ARVE Error: id and provider shortcodes attributes are mandatory for old shortcodes. It is recommended to switch to new shortcodes that need only urlA very, very cold bike ride yesterday had me thinking of a viral product video that’s been making the rounds.
Winter time in Chicago is tough as a bike rider. Finding a hat that’s warm enough but still fits under a bike helmet can be a challenge, which brings me to the video. It’s called, The Invisible Bike Helmet. It uses a technique that when done well, can be a really effective form a storytelling.
The Jaws Technique
How you seen the movie, Jaws? If you haven’t, it’s a classic and a must-watch. The behind-the-scenes stories about Jaws also happen to be just as good as the movie itself. One of them is about the shark used during the production.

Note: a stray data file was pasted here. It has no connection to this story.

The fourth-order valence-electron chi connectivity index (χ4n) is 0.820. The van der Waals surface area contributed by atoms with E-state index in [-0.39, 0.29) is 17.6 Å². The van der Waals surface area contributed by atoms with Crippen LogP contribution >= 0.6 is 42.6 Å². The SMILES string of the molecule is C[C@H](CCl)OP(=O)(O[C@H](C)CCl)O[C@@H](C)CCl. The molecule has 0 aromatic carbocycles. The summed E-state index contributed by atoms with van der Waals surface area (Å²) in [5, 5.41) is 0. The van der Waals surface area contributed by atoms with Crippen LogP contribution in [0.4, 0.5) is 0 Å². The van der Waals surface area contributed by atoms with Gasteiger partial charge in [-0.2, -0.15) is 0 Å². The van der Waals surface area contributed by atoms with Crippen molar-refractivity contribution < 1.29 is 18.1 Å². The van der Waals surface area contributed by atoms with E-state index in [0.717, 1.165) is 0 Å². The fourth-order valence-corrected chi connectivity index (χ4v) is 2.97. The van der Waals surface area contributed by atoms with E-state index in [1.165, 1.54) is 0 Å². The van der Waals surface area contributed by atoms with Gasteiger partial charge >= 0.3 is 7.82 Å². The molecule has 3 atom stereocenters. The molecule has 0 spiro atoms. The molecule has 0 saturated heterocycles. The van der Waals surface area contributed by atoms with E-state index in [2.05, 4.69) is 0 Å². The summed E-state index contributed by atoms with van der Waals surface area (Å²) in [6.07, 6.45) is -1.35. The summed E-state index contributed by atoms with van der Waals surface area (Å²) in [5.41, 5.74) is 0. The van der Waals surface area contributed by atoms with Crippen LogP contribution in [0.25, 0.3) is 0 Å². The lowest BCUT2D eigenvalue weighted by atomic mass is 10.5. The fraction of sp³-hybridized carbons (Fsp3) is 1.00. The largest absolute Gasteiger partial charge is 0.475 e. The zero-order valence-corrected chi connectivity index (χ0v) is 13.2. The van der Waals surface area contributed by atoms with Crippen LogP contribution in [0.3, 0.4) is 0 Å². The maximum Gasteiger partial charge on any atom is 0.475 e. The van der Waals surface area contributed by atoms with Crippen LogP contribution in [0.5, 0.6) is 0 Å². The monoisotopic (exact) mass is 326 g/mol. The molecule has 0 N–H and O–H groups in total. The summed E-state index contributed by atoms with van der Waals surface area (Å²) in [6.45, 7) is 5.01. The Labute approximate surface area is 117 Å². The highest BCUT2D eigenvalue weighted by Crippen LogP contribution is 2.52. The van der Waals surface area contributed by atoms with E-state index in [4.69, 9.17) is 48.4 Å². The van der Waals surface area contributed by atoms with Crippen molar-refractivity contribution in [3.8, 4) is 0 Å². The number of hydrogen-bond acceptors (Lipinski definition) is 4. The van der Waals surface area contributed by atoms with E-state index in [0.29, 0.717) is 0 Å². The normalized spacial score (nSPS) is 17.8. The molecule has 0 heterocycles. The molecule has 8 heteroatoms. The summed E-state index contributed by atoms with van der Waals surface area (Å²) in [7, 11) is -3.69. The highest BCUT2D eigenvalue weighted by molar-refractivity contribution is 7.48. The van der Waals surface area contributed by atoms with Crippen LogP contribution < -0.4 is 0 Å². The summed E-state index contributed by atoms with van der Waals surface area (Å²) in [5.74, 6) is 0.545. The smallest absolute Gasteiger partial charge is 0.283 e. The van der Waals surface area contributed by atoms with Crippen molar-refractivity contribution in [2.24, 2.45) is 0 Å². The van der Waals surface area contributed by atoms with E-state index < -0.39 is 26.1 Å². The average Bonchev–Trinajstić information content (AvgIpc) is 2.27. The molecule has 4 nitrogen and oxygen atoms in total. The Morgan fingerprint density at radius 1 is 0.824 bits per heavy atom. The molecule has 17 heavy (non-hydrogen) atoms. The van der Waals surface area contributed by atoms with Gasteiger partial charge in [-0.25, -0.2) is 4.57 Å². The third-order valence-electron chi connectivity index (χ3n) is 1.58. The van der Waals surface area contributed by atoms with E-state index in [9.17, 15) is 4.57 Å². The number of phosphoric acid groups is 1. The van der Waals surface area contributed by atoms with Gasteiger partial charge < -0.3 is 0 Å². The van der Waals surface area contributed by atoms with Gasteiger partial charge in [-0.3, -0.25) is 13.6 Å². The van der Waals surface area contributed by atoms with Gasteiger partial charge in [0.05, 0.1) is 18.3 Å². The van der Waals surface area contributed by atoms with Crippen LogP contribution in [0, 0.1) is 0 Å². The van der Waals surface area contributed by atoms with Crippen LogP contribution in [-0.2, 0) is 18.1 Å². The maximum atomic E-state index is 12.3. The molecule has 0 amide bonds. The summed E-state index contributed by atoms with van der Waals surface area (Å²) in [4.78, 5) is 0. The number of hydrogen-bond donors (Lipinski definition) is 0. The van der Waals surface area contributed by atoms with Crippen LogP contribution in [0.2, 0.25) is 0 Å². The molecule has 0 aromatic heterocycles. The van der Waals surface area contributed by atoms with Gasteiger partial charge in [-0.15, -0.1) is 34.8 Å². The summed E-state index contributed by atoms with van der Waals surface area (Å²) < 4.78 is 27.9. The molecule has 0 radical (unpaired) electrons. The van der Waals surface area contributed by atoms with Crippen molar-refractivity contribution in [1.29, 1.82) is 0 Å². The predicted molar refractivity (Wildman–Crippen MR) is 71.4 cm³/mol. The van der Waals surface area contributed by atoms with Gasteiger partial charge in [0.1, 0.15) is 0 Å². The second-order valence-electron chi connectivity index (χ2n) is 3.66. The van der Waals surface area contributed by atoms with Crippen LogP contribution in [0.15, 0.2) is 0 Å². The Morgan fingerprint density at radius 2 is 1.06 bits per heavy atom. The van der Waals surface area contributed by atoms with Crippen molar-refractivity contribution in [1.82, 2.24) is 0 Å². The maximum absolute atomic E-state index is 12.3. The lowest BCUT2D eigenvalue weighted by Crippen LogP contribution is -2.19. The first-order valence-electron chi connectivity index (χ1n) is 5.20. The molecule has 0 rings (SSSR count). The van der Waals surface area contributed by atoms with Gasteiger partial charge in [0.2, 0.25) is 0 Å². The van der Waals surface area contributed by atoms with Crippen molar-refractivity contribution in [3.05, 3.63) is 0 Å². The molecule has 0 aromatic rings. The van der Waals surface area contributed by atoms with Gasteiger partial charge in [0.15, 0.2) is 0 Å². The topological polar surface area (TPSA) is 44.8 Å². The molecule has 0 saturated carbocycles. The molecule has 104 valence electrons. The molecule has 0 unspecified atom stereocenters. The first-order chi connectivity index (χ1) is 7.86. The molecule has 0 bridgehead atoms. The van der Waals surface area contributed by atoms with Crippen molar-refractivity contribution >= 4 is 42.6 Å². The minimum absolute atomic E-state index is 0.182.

The shark didn’t work. Steven Spielberg had so many problems with it he even altered his storytelling approach. Instead of showing the shark terrorizing people, he teases us. The audience sees the results of shark attacks, but we never actually get to see the shark until the final act. It was a smart thing to do because Spielberg plays on our imagination to help build suspense.
This technique is used in a similar way during the bike helmet video. We don’t get to see the helmet until the end of the video. The story behind the invention is compelling enough to keep us interested, all the while building our curiosity.
It’s a technique to consider as you’re thinking about your own product videos. It takes a bit of bravery, a lot of people are so excited about what their company is working on that they want to show people right away. They don’t have the storytelling patience to delay showing the product.
Every situation is unique, but I’d say if you have a product that a lot of people are going to be interested in… and you know that… the Jaws technique might be right for you.
This strategy is outside the box and could heighten excitement around your launch even more.